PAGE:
Freebreak, like other dance music genres, did not come fully formed overnight, it has developed over the past year in underground New York and London clubs. It takes its cues from Freestyle, the sound of such Manhattan clubs like the Funhouse, Devil’s Nest, Inferno, and The Palladium, and Florida clubs including Merci Mercy, Pretty Pretty, and Falcon. The Freestyle sound consisted of Electro beats mixed in with Salsa flavor backed by melodic vocals about young love and heartbreak. Freestyle was the sound of Latino and Italian youth and during its peak from the mid-80’s to the early-90’s became a staple of radio. The choppy beats and the simple, yet elegant, melodies of those bygone days almost get the crowds of The Nu Funhouse shimmying. The DJ, Jesus Martinez, is pleased with the warm reaction. Who would have thought that the Freebreak sound he spearheaded would become so big.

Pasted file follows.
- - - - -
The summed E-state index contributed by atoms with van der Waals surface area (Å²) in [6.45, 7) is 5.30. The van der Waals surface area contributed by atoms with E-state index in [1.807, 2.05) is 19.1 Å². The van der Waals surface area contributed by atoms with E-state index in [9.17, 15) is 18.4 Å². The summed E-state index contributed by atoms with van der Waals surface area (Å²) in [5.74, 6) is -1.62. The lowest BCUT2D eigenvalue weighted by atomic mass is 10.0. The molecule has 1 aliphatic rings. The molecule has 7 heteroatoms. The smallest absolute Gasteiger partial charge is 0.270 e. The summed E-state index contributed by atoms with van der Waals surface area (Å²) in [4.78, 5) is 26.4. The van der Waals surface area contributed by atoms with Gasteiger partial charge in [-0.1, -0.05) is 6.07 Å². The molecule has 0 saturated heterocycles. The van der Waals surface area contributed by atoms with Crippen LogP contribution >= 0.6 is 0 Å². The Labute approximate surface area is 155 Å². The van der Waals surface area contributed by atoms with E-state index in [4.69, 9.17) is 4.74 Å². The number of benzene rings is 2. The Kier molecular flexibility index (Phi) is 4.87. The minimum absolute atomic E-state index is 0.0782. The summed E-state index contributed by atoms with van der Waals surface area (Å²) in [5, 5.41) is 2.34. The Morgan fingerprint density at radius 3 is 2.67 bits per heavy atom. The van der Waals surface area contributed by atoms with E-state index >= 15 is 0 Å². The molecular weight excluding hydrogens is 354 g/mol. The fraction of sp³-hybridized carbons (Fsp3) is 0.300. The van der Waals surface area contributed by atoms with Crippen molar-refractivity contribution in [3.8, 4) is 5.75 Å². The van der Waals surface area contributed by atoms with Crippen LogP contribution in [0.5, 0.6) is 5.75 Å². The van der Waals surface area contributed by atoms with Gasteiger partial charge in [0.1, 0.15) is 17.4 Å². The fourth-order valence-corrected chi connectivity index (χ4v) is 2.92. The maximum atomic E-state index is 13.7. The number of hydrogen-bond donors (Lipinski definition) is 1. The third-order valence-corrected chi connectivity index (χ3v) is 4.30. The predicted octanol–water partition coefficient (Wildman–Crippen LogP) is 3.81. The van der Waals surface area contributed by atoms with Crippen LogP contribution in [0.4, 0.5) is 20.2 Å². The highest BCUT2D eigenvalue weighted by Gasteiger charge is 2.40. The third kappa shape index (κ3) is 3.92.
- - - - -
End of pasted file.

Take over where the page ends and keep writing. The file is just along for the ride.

In 1994, Jesus had the massive club hit, “Be My Love” under the moniker Love Shack. That song with its “Planet Rock” styled Electro beats and its primitive, slightly off-key, but engaging vocal was Freestyle’s last big hit before the sound evaporated under its lack of innovation. He eventually moved on to the Trance wave and became a world renowned DJ as a result, achieving even greater success as a DJ/producer, collecting the frequent flyer miles commuting between Europe and his adopted New York — he was originally from Great Britain and changed his name for greater street credibility — every weekend to prove it. Yet he wasn’t satisfied with his success as a World Renowned DJ. Martinez explains, “Trance lost its appeal. After a while, Trance became predictable and lost all its meaning. Trance wasn’t cutting edge anymore. It was time to move on to the next level, to the sound that was going to bring the excitement back into the clubs. I knew it was over when, about a year and a half ago, I was spinning some Trance in Miami’s hottest club and only twenty people showed up. A week later, my press agent sent me twenty reviews from twenty different Miami publications dogging me for playing the same records I was playing six months before. I realized then that I was losing my edge and decided to revamp my sound.”